Salvador Dali ~ "The Poetry of America", 1943
"Dali painted this piece while he and Gala were in exile in the United States during World War II. Through his surrealist lens, popular sporting events such as football and baseball represented the poetry of American popular culture. Dali never comprehended the strategy of either game very well; instead, his creative mind was captivated by the pageantry, the costumes, and the artful maneuverings of the athletes.
He seems to pay special tribute to Black athleticism by the football-clutching African-American figure emerging trophy-like from the back of one of the main players, but at the same time is widely acknowledged as representing Dali’s concern or premonition of forthcoming conflict in America between the races. This is symbolized by a map of Africa hanging from the watch tower in the background – soft and misshapen, as if in uncertain transition.” <source>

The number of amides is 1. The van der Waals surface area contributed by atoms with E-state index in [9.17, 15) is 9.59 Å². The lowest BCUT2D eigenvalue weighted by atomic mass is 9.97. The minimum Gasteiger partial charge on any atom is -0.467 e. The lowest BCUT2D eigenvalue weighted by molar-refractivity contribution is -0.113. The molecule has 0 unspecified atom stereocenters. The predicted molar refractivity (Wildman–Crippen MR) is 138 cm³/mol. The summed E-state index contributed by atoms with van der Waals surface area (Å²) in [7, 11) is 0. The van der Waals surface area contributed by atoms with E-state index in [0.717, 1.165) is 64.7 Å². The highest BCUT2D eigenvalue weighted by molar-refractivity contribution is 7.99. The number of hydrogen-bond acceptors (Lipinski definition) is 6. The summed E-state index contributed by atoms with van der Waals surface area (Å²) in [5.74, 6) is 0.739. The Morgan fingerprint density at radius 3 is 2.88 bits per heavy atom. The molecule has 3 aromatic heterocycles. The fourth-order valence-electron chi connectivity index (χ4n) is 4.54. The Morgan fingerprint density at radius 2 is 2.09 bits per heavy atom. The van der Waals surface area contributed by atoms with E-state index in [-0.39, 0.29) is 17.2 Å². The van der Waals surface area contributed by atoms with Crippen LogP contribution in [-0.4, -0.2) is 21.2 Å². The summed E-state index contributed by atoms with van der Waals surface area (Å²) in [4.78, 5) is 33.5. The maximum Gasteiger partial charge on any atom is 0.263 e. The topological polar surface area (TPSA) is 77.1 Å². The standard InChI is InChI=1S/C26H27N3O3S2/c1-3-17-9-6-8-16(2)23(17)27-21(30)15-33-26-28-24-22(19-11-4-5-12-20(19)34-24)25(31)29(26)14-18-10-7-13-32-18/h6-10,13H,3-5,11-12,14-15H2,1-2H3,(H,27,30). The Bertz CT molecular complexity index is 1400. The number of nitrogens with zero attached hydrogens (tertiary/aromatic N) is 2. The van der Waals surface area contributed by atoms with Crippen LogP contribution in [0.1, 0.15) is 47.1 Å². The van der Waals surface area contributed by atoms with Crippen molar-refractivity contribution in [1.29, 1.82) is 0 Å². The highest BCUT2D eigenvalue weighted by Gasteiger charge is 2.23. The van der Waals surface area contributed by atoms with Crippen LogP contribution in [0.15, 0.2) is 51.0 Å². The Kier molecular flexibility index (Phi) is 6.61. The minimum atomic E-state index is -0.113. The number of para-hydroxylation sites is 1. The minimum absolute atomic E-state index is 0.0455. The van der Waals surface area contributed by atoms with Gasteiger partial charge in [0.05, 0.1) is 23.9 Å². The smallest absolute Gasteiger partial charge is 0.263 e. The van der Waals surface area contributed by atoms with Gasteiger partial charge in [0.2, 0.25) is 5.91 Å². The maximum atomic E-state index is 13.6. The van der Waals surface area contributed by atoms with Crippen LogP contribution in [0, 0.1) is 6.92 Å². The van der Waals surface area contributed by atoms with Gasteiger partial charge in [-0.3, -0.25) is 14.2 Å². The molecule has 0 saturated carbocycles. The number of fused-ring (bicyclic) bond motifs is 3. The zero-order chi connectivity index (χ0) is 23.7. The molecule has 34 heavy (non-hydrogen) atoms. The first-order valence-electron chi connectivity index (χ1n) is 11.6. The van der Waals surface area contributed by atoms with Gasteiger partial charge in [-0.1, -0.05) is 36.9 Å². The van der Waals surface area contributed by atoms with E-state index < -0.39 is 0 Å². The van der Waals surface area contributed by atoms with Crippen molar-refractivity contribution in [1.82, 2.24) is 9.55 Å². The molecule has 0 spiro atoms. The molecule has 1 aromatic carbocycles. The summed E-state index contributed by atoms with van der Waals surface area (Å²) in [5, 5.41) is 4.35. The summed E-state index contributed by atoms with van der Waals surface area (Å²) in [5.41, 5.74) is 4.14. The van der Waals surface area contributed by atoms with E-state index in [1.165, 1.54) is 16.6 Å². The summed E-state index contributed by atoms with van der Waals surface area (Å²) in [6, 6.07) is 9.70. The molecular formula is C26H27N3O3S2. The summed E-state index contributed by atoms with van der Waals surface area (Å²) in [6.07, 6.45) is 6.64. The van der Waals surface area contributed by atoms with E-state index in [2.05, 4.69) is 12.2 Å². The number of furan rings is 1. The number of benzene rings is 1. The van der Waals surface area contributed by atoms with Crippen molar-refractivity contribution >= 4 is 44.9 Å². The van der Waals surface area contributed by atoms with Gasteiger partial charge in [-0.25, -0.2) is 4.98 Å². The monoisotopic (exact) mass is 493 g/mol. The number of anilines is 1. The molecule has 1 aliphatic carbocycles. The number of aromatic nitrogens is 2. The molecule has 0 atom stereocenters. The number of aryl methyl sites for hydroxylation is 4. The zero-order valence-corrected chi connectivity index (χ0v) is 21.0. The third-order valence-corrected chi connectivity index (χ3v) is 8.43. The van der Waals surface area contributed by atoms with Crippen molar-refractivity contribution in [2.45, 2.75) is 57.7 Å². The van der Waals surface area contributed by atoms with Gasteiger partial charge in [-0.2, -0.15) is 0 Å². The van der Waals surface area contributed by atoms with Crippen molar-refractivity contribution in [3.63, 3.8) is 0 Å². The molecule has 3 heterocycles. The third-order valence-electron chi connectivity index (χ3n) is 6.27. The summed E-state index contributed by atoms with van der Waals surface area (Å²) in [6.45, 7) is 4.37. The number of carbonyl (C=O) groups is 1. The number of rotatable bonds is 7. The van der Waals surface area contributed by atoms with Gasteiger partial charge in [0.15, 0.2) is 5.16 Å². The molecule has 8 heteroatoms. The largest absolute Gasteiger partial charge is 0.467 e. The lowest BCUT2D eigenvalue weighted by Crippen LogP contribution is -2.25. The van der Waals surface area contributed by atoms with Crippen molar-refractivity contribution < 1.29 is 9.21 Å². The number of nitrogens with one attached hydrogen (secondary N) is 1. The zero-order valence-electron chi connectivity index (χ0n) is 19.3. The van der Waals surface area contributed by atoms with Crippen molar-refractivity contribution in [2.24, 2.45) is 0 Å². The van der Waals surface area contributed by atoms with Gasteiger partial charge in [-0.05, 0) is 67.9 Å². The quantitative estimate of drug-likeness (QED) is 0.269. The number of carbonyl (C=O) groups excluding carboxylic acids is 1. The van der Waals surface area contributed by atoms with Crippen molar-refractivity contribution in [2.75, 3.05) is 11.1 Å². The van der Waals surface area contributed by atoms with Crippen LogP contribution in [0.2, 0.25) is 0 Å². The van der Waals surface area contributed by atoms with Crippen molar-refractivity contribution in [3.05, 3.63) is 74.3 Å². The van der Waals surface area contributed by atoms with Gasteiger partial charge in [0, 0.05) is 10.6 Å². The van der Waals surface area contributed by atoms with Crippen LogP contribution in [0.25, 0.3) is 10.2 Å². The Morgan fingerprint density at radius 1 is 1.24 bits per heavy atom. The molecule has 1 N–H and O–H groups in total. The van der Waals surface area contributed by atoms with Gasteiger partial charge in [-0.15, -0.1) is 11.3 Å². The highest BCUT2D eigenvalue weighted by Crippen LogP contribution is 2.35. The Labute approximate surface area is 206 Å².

Dear Mr. Vernon, we accept the fact that we had to sacrifice a whole Saturday in detention for whatever it was we did wrong. But we think you’re crazy to make an essay telling you who we think we are. You see us as you want to see us - in the simplest terms, in the most convenient definitions. But what we found out is that each one of us is a brain and an athlete, a basket case, a princess and a criminal. Does that answer your question?
Sincerely yours, the Breakfast Club.